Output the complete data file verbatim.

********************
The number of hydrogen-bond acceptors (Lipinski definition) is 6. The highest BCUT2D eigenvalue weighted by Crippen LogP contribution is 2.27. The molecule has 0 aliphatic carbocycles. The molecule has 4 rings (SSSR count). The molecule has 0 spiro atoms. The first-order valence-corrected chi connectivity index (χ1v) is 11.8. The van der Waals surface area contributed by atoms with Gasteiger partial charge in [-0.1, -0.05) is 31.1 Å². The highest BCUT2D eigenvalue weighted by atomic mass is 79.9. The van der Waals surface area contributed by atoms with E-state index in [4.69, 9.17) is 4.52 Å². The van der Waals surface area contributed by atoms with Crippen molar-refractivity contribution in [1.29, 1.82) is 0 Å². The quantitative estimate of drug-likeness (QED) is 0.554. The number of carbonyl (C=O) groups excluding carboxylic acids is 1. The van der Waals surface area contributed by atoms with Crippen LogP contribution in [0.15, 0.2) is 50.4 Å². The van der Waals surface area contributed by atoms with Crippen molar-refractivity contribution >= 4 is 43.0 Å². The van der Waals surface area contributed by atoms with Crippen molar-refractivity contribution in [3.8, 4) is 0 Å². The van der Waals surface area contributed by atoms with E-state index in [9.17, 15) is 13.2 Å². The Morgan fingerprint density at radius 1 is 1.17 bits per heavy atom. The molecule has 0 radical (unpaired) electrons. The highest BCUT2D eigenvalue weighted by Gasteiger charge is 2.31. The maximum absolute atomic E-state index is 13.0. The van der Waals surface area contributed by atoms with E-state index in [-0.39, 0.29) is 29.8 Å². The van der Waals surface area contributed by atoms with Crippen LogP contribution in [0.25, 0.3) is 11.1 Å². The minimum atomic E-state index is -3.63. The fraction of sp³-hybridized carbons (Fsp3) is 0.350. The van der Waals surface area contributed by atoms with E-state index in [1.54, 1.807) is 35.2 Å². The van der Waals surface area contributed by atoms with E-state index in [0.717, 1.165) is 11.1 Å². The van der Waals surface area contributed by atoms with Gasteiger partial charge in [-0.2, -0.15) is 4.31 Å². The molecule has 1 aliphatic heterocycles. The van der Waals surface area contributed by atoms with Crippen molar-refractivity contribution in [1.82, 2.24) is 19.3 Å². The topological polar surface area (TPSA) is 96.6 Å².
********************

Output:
The number of hydrogen-bond acceptors (Lipinski definition) is 6. The highest BCUT2D eigenvalue weighted by Crippen LogP contribution is 2.27. The molecule has 0 aliphatic carbocycles. The molecule has 4 rings (SSSR count). The molecule has 0 spiro atoms. The first-order valence-corrected chi connectivity index (χ1v) is 11.8. The van der Waals surface area contributed by atoms with Gasteiger partial charge in [-0.1, -0.05) is 31.1 Å². The highest BCUT2D eigenvalue weighted by atomic mass is 79.9. The van der Waals surface area contributed by atoms with E-state index in [4.69, 9.17) is 4.52 Å². The van der Waals surface area contributed by atoms with Crippen molar-refractivity contribution in [1.29, 1.82) is 0 Å². The quantitative estimate of drug-likeness (QED) is 0.554. The number of carbonyl (C=O) groups excluding carboxylic acids is 1. The van der Waals surface area contributed by atoms with Crippen LogP contribution in [0.15, 0.2) is 50.4 Å². The van der Waals surface area contributed by atoms with Crippen molar-refractivity contribution >= 4 is 43.0 Å². The van der Waals surface area contributed by atoms with Crippen molar-refractivity contribution in [3.8, 4) is 0 Å². The van der Waals surface area contributed by atoms with E-state index in [9.17, 15) is 13.2 Å². The Morgan fingerprint density at radius 1 is 1.17 bits per heavy atom. The molecule has 0 radical (unpaired) electrons. The highest BCUT2D eigenvalue weighted by Gasteiger charge is 2.31. The maximum absolute atomic E-state index is 13.0. The van der Waals surface area contributed by atoms with E-state index in [-0.39, 0.29) is 29.8 Å². The van der Waals surface area contributed by atoms with Crippen LogP contribution in [0.25, 0.3) is 11.1 Å². The minimum atomic E-state index is -3.63. The fraction of sp³-hybridized carbons (Fsp3) is 0.350. The van der Waals surface area contributed by atoms with E-state index in [1.54, 1.807) is 35.2 Å². The van der Waals surface area contributed by atoms with E-state index in [0.717, 1.165) is 11.1 Å². The van der Waals surface area contributed by atoms with Gasteiger partial charge in [-0.2, -0.15) is 4.31 Å². The molecule has 1 aliphatic heterocycles. The van der Waals surface area contributed by atoms with Crippen molar-refractivity contribution in [1.82, 2.24) is 19.3 Å². The topological polar surface area (TPSA) is 96.6 Å².